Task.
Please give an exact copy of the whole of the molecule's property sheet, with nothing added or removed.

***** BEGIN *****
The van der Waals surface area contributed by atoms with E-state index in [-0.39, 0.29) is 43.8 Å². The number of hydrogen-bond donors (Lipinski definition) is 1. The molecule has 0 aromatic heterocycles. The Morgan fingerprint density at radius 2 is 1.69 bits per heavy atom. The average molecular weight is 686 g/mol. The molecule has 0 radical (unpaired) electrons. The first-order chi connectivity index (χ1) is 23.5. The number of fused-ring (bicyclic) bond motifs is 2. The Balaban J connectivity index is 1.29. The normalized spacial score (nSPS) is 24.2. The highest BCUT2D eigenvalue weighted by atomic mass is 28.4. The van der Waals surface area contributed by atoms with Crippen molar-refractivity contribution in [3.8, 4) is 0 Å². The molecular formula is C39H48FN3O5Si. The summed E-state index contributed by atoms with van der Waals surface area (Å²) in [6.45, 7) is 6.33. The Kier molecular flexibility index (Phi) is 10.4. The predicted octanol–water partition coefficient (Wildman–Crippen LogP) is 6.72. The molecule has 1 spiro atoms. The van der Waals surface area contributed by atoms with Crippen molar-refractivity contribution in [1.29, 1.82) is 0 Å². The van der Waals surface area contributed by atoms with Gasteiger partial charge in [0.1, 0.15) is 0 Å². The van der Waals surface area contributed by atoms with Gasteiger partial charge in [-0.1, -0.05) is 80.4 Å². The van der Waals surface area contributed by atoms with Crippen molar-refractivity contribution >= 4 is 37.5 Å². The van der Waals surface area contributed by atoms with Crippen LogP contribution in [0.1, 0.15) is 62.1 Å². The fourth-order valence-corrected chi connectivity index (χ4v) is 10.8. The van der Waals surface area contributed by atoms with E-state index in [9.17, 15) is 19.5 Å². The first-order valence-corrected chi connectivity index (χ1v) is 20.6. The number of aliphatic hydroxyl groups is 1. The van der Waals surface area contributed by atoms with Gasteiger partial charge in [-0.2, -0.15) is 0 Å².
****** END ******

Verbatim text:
The van der Waals surface area contributed by atoms with E-state index in [-0.39, 0.29) is 43.8 Å². The number of hydrogen-bond donors (Lipinski definition) is 1. The molecule has 0 aromatic heterocycles. The Morgan fingerprint density at radius 2 is 1.69 bits per heavy atom. The average molecular weight is 686 g/mol. The molecule has 0 radical (unpaired) electrons. The first-order chi connectivity index (χ1) is 23.5. The number of fused-ring (bicyclic) bond motifs is 2. The Balaban J connectivity index is 1.29. The normalized spacial score (nSPS) is 24.2. The highest BCUT2D eigenvalue weighted by atomic mass is 28.4. The van der Waals surface area contributed by atoms with Crippen molar-refractivity contribution in [3.8, 4) is 0 Å². The molecular formula is C39H48FN3O5Si. The summed E-state index contributed by atoms with van der Waals surface area (Å²) in [6.45, 7) is 6.33. The Kier molecular flexibility index (Phi) is 10.4. The predicted octanol–water partition coefficient (Wildman–Crippen LogP) is 6.72. The molecule has 1 spiro atoms. The van der Waals surface area contributed by atoms with Crippen molar-refractivity contribution in [1.29, 1.82) is 0 Å². The van der Waals surface area contributed by atoms with Gasteiger partial charge in [0.1, 0.15) is 0 Å². The van der Waals surface area contributed by atoms with Gasteiger partial charge in [-0.1, -0.05) is 80.4 Å². The van der Waals surface area contributed by atoms with Crippen molar-refractivity contribution >= 4 is 37.5 Å². The van der Waals surface area contributed by atoms with Crippen LogP contribution in [0.1, 0.15) is 62.1 Å². The fourth-order valence-corrected chi connectivity index (χ4v) is 10.8. The van der Waals surface area contributed by atoms with E-state index in [9.17, 15) is 19.5 Å². The first-order valence-corrected chi connectivity index (χ1v) is 20.6. The number of aliphatic hydroxyl groups is 1. The van der Waals surface area contributed by atoms with Gasteiger partial charge in [-0.2, -0.15) is 0 Å².